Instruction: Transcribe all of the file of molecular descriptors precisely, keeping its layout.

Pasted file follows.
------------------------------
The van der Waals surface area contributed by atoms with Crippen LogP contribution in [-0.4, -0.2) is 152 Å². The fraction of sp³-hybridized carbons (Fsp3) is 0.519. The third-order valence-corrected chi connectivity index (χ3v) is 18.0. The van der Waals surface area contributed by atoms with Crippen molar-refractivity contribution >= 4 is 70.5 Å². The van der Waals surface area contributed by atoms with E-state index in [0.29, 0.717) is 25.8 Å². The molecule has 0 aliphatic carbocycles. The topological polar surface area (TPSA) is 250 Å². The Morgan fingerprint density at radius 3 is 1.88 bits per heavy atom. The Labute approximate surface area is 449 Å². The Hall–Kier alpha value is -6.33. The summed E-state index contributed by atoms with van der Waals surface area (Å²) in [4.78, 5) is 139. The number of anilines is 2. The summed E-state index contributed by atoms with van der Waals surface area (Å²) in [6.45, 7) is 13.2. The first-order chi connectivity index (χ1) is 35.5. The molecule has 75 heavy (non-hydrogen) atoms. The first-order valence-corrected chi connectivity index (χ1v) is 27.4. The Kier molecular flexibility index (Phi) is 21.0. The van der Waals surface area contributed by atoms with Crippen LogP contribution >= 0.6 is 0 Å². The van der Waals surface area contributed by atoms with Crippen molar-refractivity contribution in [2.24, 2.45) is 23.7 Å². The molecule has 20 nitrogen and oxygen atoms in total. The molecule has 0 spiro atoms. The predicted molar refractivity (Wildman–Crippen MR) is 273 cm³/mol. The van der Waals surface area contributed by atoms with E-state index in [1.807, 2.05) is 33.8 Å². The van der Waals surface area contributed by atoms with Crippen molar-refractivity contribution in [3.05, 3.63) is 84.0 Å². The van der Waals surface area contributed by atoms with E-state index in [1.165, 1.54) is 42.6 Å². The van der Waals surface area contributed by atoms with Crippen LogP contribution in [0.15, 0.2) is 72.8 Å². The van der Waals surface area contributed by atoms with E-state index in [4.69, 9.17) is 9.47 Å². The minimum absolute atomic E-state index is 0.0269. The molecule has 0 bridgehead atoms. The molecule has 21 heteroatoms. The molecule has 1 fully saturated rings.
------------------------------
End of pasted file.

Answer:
The van der Waals surface area contributed by atoms with Crippen LogP contribution in [-0.4, -0.2) is 152 Å². The fraction of sp³-hybridized carbons (Fsp3) is 0.519. The third-order valence-corrected chi connectivity index (χ3v) is 18.0. The van der Waals surface area contributed by atoms with Crippen molar-refractivity contribution >= 4 is 70.5 Å². The van der Waals surface area contributed by atoms with E-state index in [0.29, 0.717) is 25.8 Å². The molecule has 0 aliphatic carbocycles. The topological polar surface area (TPSA) is 250 Å². The Morgan fingerprint density at radius 3 is 1.88 bits per heavy atom. The Labute approximate surface area is 449 Å². The Hall–Kier alpha value is -6.33. The summed E-state index contributed by atoms with van der Waals surface area (Å²) in [4.78, 5) is 139. The number of anilines is 2. The summed E-state index contributed by atoms with van der Waals surface area (Å²) in [6.45, 7) is 13.2. The first-order chi connectivity index (χ1) is 35.5. The molecule has 75 heavy (non-hydrogen) atoms. The first-order valence-corrected chi connectivity index (χ1v) is 27.4. The Kier molecular flexibility index (Phi) is 21.0. The van der Waals surface area contributed by atoms with Crippen LogP contribution >= 0.6 is 0 Å². The van der Waals surface area contributed by atoms with Crippen molar-refractivity contribution in [2.24, 2.45) is 23.7 Å². The molecule has 20 nitrogen and oxygen atoms in total. The molecule has 0 spiro atoms. The predicted molar refractivity (Wildman–Crippen MR) is 273 cm³/mol. The van der Waals surface area contributed by atoms with E-state index in [1.807, 2.05) is 33.8 Å². The van der Waals surface area contributed by atoms with Crippen molar-refractivity contribution in [3.05, 3.63) is 84.0 Å². The van der Waals surface area contributed by atoms with E-state index in [1.165, 1.54) is 42.6 Å². The van der Waals surface area contributed by atoms with Crippen LogP contribution in [0.15, 0.2) is 72.8 Å². The van der Waals surface area contributed by atoms with E-state index in [4.69, 9.17) is 9.47 Å². The minimum absolute atomic E-state index is 0.0269. The molecule has 0 bridgehead atoms. The molecule has 21 heteroatoms. The molecule has 1 fully saturated rings.